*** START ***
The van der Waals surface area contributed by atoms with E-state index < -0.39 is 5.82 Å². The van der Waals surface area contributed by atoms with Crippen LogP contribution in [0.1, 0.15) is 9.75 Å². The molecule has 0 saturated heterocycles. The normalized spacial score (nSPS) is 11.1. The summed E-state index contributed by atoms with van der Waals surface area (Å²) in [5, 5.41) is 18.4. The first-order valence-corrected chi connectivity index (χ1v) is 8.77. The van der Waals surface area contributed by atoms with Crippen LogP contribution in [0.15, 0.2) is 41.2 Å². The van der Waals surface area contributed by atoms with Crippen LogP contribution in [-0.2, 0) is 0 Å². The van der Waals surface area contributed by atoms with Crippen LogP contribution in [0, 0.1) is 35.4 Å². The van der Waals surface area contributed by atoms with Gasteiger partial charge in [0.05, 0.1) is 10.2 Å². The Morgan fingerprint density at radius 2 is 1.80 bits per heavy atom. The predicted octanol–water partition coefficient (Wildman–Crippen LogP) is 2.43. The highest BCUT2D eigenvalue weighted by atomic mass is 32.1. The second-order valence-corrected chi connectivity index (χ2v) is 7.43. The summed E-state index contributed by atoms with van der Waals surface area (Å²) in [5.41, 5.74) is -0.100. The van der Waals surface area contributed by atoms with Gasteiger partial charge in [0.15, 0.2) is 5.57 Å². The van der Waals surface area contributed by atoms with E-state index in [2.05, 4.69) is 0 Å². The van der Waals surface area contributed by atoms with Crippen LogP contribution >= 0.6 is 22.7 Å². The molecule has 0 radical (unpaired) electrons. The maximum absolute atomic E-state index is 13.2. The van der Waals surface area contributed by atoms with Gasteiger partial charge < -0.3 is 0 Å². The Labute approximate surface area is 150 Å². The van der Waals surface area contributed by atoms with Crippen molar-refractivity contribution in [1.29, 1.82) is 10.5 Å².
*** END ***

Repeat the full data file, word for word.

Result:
The van der Waals surface area contributed by atoms with E-state index < -0.39 is 5.82 Å². The van der Waals surface area contributed by atoms with Crippen LogP contribution in [0.1, 0.15) is 9.75 Å². The molecule has 0 saturated heterocycles. The normalized spacial score (nSPS) is 11.1. The summed E-state index contributed by atoms with van der Waals surface area (Å²) in [5, 5.41) is 18.4. The first-order valence-corrected chi connectivity index (χ1v) is 8.77. The van der Waals surface area contributed by atoms with Crippen LogP contribution in [0.15, 0.2) is 41.2 Å². The van der Waals surface area contributed by atoms with Crippen LogP contribution in [-0.2, 0) is 0 Å². The van der Waals surface area contributed by atoms with Crippen LogP contribution in [0, 0.1) is 35.4 Å². The van der Waals surface area contributed by atoms with Gasteiger partial charge in [0.05, 0.1) is 10.2 Å². The Morgan fingerprint density at radius 2 is 1.80 bits per heavy atom. The predicted octanol–water partition coefficient (Wildman–Crippen LogP) is 2.43. The highest BCUT2D eigenvalue weighted by atomic mass is 32.1. The second-order valence-corrected chi connectivity index (χ2v) is 7.43. The summed E-state index contributed by atoms with van der Waals surface area (Å²) in [5.41, 5.74) is -0.100. The van der Waals surface area contributed by atoms with Gasteiger partial charge in [0.15, 0.2) is 5.57 Å². The van der Waals surface area contributed by atoms with E-state index in [2.05, 4.69) is 0 Å². The van der Waals surface area contributed by atoms with Crippen LogP contribution >= 0.6 is 22.7 Å². The molecule has 0 radical (unpaired) electrons. The maximum absolute atomic E-state index is 13.2. The van der Waals surface area contributed by atoms with Gasteiger partial charge < -0.3 is 0 Å². The Labute approximate surface area is 150 Å². The van der Waals surface area contributed by atoms with Crippen molar-refractivity contribution in [1.29, 1.82) is 10.5 Å².